Scientists may finally have an explanation for the mysteriously dimming star that has captivated us for years

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Artist’s impression of Tabby’s star (KIC 8462852) - Image Credit:  NASA/JPL-Caltech via Wikimedia Commons  - HDR tune by  Universal-Sci

Artist’s impression of Tabby’s star (KIC 8462852) - Image Credit: NASA/JPL-Caltech via Wikimedia Commons - HDR tune by Universal-Sci

KIC 8462852, more commonly known as Tabby's star, has dazzled scientists and the general public alike for years now. At first sight, it is an ordinary star at approximately 1500 light-years from Earth. But in mid-October 2015, the star suddenly enjoyed a lot of press attention because astronomers had discovered a unusual objects around the star using the Kepler space telescope.

During that time, many theories arose as to what these mysterious objects where. Some astronomers, for example, believed that the star was swarmed by exocomets. Some of the theories went a bit further and proposed alien made structures, like a Dyson sphere (a hypothetical megastructure that can be used to capture a large portion of the light of its host star for its energy). Sadly no conclusive explanation was found. 

An illustration of an arrangement of multiple Dyson rings in a more complex form of the Dyson swarm - Image Credit:  Vedexent via Wikimedia Commons

An illustration of an arrangement of multiple Dyson rings in a more complex form of the Dyson swarm - Image Credit: Vedexent via Wikimedia Commons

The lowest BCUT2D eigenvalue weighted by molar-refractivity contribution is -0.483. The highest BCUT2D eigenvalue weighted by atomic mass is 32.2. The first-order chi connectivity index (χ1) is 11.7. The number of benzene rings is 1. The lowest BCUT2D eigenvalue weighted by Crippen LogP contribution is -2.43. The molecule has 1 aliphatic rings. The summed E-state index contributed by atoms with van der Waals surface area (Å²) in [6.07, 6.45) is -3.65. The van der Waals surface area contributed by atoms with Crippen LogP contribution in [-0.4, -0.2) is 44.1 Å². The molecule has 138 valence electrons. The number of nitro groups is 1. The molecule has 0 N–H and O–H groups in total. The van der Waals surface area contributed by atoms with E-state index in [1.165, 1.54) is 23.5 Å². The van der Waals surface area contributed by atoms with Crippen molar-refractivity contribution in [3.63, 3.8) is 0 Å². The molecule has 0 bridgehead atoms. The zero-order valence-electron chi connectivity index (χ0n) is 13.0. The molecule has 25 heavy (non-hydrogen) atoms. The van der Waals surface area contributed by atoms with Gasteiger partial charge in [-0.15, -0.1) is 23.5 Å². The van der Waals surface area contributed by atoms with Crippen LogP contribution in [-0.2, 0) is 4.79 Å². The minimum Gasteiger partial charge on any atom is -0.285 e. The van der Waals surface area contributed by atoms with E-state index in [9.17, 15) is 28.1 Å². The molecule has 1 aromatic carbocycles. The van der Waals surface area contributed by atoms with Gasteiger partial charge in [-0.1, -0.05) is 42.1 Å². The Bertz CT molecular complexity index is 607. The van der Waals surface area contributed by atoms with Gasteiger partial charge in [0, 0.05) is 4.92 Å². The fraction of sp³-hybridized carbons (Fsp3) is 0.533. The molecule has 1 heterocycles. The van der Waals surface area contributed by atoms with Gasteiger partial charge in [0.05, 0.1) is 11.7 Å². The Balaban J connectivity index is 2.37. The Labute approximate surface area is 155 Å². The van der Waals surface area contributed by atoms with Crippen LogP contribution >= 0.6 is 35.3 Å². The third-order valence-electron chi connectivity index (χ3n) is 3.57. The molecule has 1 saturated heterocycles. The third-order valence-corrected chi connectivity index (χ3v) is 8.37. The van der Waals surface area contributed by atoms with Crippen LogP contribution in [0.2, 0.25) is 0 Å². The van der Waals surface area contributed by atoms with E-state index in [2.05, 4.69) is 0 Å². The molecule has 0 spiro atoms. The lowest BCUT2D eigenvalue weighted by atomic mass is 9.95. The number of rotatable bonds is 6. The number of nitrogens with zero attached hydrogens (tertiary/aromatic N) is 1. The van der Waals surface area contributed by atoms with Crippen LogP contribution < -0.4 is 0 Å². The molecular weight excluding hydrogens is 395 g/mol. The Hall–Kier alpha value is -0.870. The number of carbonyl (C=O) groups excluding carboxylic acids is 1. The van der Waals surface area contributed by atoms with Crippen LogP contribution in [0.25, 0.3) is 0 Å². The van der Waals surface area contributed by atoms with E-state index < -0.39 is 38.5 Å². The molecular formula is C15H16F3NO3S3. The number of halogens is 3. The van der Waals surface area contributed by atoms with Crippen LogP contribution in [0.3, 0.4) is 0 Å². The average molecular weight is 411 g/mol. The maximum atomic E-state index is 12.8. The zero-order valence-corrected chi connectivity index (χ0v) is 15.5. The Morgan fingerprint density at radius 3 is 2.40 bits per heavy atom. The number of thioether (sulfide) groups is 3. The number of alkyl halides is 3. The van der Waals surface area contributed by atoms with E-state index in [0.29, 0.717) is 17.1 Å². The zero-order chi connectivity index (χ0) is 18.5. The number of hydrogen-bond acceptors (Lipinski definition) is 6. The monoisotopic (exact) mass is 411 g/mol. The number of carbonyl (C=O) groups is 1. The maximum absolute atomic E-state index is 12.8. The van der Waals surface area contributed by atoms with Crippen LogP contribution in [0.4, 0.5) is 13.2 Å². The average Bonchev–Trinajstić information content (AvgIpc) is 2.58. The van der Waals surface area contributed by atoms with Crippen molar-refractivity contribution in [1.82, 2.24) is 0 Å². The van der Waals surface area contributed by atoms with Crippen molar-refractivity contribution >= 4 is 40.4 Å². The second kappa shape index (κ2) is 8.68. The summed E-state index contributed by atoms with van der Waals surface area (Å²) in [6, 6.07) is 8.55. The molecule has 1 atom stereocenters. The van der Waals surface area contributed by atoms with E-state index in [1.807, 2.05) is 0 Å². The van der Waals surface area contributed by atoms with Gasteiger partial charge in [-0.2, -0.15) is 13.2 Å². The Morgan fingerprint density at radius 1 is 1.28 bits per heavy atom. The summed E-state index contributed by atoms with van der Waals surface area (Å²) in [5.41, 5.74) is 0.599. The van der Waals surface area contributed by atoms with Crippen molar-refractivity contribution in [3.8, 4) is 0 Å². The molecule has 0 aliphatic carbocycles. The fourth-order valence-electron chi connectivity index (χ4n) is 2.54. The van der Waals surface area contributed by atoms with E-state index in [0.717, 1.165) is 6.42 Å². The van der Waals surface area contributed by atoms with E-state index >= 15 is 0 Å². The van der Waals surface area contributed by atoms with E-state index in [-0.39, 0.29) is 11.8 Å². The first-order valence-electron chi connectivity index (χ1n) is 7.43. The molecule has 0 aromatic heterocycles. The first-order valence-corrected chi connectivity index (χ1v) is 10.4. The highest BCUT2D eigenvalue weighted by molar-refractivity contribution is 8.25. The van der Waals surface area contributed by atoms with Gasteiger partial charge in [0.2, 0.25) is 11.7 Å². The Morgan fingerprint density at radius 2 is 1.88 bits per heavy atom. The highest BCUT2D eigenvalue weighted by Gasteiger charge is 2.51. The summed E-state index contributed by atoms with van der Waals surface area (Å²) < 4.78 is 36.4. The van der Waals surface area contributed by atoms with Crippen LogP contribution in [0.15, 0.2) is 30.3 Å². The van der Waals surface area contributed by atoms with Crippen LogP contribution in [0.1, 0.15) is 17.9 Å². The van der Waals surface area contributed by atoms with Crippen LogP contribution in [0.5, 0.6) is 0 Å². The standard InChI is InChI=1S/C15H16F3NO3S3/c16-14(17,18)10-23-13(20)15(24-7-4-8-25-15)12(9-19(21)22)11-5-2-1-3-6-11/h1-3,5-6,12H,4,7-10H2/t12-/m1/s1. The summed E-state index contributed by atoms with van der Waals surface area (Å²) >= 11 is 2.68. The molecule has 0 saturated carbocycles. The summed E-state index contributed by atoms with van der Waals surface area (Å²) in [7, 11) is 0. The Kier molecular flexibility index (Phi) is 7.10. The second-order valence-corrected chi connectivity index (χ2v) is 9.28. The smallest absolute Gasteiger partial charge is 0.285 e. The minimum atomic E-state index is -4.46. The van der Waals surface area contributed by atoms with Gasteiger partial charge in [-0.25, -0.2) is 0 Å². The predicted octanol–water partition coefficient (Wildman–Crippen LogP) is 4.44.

Recently though, scientists from the University of Columbia believe they've found a substantial answer. They published their paper in the peer-reviewed scientific journal Monthly Notices of the Royal Astronomical Society. 

The researchers proposed that Tabby's star had an orbiting planet in the distant past. Eventually, that exoplanet was destroyed by its host star in a collision, nothing extraordinary thus far. Interestingly though, the exoplanet probably had an exomoon. 

KIC 8462852 in infrared (left) and ultraviolet (right) - Image Credits:  Infrared: IPAC/NASA - Ultraviolet: STScI (NASA) - via Wikimedia Commons

KIC 8462852 in infrared (left) and ultraviolet (right) - Image Credits: Infrared: IPAC/NASA - Ultraviolet: STScI (NASA) - via Wikimedia Commons

Usually, exomoons would be swallowed whole or be slingshotted out of the system by the host star as its host planet collides with its star. However, on rare occasions, the star steals the exomoon and puts it into a distinct orbit around itself. This is probably the case with KIC 8462852. In its new orbit directly around its star, the exomoon would have been bombarded with vast amounts of radiation, blowing away its outer layers, creating vast dust clouds. If those clouds pass between Tabby's star and Earth, it would explain the unusual variations in brightness that we observed. After millions of years, the exomoon will eventually completely vanish. 

Scientists now want to study other star systems with unusual brightness dips. They hope to find similar stars like Tabby's star with an exomoon that has not yet been completely evaporated. The researchers think, based on their predictions from this study, that exomoons are a common feature in other star systems.

Sources and further reading: Orphaned Exomoons: Tidal Detachment and Evaporation Following an Exoplanet-Star Collision - Columbia University press release


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